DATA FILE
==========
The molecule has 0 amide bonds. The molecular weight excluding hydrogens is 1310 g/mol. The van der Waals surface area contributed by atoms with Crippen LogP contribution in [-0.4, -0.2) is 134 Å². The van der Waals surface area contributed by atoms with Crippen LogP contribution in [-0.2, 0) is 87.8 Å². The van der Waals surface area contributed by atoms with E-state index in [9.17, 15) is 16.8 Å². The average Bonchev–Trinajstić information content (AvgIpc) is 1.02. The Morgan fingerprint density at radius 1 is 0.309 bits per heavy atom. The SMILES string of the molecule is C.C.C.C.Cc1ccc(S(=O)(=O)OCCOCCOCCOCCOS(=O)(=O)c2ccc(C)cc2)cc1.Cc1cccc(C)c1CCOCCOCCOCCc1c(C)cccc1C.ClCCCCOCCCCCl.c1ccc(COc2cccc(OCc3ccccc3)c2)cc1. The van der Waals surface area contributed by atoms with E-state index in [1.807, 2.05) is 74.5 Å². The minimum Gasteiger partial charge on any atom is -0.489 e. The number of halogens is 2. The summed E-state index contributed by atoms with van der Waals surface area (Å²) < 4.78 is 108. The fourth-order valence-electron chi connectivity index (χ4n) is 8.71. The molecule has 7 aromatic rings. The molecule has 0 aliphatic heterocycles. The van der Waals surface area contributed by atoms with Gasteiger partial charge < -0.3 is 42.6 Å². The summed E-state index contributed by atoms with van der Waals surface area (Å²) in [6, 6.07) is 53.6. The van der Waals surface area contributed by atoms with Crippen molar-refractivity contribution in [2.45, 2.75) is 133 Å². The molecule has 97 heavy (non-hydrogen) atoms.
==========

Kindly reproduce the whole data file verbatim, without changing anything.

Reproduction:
The molecule has 0 amide bonds. The molecular weight excluding hydrogens is 1310 g/mol. The van der Waals surface area contributed by atoms with Crippen LogP contribution in [-0.4, -0.2) is 134 Å². The van der Waals surface area contributed by atoms with Crippen LogP contribution in [-0.2, 0) is 87.8 Å². The van der Waals surface area contributed by atoms with E-state index in [9.17, 15) is 16.8 Å². The average Bonchev–Trinajstić information content (AvgIpc) is 1.02. The Morgan fingerprint density at radius 1 is 0.309 bits per heavy atom. The SMILES string of the molecule is C.C.C.C.Cc1ccc(S(=O)(=O)OCCOCCOCCOCCOS(=O)(=O)c2ccc(C)cc2)cc1.Cc1cccc(C)c1CCOCCOCCOCCc1c(C)cccc1C.ClCCCCOCCCCCl.c1ccc(COc2cccc(OCc3ccccc3)c2)cc1. The van der Waals surface area contributed by atoms with E-state index in [1.807, 2.05) is 74.5 Å². The minimum Gasteiger partial charge on any atom is -0.489 e. The number of halogens is 2. The summed E-state index contributed by atoms with van der Waals surface area (Å²) < 4.78 is 108. The fourth-order valence-electron chi connectivity index (χ4n) is 8.71. The molecule has 7 aromatic rings. The molecule has 0 aliphatic heterocycles. The van der Waals surface area contributed by atoms with Gasteiger partial charge < -0.3 is 42.6 Å². The summed E-state index contributed by atoms with van der Waals surface area (Å²) in [6, 6.07) is 53.6. The van der Waals surface area contributed by atoms with Crippen molar-refractivity contribution in [2.45, 2.75) is 133 Å². The molecule has 97 heavy (non-hydrogen) atoms.